Pursuant to the FCC's rules, not broadcasting for 12 consecutive months will result in the automatic expiration of a station's license. To avoid losing a license under this statutory provision, a broadcaster will typically resurrect a silent station for a short period in order to reset the clock so that the station can fall silent again. Such was the case with WYLE(TV), Florence, Alabama. WYLE's licensee took the station off the air on February 8, 2007, and brought it back online for a 24-hour period on February 3, 2008, in order to prevent the automatic expiration of the station's license. During the 24-hours on the air, WYLE broadcast a test pattern.
Last month, the Media Bureau decided that WYLE's test pattern did not constitute "transmit[ting] broadcast signals" in a manner that would prevent the station from forfeiting its license under Section 312(g) of the Communications Act. In addition to noting that the Communications Act defines "broadcasting" as the "dissemination of radio communications intended to be received by the public," the Bureau pointed to existing precedent establishing that transmission of test patterns will not prevent automatic termination of a station's license under Section 312(g).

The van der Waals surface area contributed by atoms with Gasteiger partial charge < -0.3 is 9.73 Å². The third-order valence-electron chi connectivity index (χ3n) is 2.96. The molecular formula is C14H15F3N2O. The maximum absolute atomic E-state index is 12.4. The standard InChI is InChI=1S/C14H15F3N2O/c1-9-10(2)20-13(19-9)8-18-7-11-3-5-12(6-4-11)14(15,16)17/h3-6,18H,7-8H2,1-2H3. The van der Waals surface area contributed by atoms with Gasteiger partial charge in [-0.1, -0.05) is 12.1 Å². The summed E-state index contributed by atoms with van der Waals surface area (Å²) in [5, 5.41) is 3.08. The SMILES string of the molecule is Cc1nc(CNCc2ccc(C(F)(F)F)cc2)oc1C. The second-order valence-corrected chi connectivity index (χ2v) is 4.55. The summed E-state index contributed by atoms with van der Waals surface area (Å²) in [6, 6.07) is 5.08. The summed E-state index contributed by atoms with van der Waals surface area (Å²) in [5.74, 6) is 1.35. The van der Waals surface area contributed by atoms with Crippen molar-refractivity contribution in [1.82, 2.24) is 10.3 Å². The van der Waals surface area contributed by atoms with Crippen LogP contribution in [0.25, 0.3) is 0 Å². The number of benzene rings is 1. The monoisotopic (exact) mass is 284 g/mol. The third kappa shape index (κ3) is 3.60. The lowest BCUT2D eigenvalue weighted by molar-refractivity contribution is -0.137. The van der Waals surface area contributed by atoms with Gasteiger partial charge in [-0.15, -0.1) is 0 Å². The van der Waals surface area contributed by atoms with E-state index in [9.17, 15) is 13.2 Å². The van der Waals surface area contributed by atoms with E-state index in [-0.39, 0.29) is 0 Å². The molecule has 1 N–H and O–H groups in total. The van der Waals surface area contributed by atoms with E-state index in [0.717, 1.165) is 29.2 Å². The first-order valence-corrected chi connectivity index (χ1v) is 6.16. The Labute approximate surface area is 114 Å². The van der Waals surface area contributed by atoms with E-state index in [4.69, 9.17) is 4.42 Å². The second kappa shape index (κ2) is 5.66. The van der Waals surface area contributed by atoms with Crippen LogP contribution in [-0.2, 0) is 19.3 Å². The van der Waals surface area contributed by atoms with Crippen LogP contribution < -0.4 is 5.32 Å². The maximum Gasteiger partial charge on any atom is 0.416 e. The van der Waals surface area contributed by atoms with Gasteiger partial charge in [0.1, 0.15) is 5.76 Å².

Silent television stations—especially those that are nearing 12 consecutive months of silence—should take note of the WYLE decision as they make plans to return to the air.
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